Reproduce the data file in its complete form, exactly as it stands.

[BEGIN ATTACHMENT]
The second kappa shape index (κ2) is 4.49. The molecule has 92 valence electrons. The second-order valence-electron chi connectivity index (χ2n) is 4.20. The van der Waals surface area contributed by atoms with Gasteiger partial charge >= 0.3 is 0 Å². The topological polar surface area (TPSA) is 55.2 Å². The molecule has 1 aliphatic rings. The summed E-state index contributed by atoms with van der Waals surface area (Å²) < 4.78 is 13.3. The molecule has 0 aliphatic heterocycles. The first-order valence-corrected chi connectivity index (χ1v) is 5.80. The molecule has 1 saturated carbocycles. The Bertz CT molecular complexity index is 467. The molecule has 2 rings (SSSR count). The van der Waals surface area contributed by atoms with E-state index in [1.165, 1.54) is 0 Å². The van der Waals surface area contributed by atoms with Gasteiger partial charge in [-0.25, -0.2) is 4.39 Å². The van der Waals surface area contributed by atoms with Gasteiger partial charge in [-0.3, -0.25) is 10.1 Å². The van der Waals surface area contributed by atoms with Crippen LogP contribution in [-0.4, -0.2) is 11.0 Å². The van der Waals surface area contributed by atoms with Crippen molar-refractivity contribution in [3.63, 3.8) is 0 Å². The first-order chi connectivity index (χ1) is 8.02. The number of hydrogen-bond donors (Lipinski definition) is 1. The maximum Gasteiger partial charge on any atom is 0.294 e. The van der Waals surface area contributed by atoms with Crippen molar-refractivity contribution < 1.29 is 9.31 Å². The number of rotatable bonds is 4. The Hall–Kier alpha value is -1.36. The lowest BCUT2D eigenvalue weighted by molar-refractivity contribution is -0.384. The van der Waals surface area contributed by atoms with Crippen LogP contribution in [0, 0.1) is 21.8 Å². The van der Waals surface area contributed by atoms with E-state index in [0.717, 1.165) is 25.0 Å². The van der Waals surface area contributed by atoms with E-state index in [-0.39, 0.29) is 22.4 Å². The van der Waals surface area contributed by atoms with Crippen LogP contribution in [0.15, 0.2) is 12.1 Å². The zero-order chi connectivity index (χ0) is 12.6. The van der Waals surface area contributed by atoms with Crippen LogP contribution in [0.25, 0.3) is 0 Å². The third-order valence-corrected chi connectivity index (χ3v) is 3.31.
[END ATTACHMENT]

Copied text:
The second kappa shape index (κ2) is 4.49. The molecule has 92 valence electrons. The second-order valence-electron chi connectivity index (χ2n) is 4.20. The van der Waals surface area contributed by atoms with Gasteiger partial charge >= 0.3 is 0 Å². The topological polar surface area (TPSA) is 55.2 Å². The molecule has 1 aliphatic rings. The summed E-state index contributed by atoms with van der Waals surface area (Å²) < 4.78 is 13.3. The molecule has 0 aliphatic heterocycles. The first-order valence-corrected chi connectivity index (χ1v) is 5.80. The molecule has 1 saturated carbocycles. The Bertz CT molecular complexity index is 467. The molecule has 2 rings (SSSR count). The van der Waals surface area contributed by atoms with E-state index in [1.165, 1.54) is 0 Å². The van der Waals surface area contributed by atoms with Gasteiger partial charge in [-0.25, -0.2) is 4.39 Å². The van der Waals surface area contributed by atoms with Gasteiger partial charge in [-0.3, -0.25) is 10.1 Å². The van der Waals surface area contributed by atoms with Crippen LogP contribution in [-0.4, -0.2) is 11.0 Å². The van der Waals surface area contributed by atoms with Crippen molar-refractivity contribution in [3.63, 3.8) is 0 Å². The first-order chi connectivity index (χ1) is 8.02. The number of hydrogen-bond donors (Lipinski definition) is 1. The maximum Gasteiger partial charge on any atom is 0.294 e. The van der Waals surface area contributed by atoms with Crippen molar-refractivity contribution < 1.29 is 9.31 Å². The number of rotatable bonds is 4. The Hall–Kier alpha value is -1.36. The lowest BCUT2D eigenvalue weighted by molar-refractivity contribution is -0.384. The van der Waals surface area contributed by atoms with Crippen LogP contribution in [0, 0.1) is 21.8 Å². The van der Waals surface area contributed by atoms with E-state index in [0.717, 1.165) is 25.0 Å². The van der Waals surface area contributed by atoms with E-state index in [-0.39, 0.29) is 22.4 Å². The van der Waals surface area contributed by atoms with Crippen LogP contribution in [0.15, 0.2) is 12.1 Å². The zero-order chi connectivity index (χ0) is 12.6. The van der Waals surface area contributed by atoms with Crippen LogP contribution in [0.25, 0.3) is 0 Å². The third-order valence-corrected chi connectivity index (χ3v) is 3.31.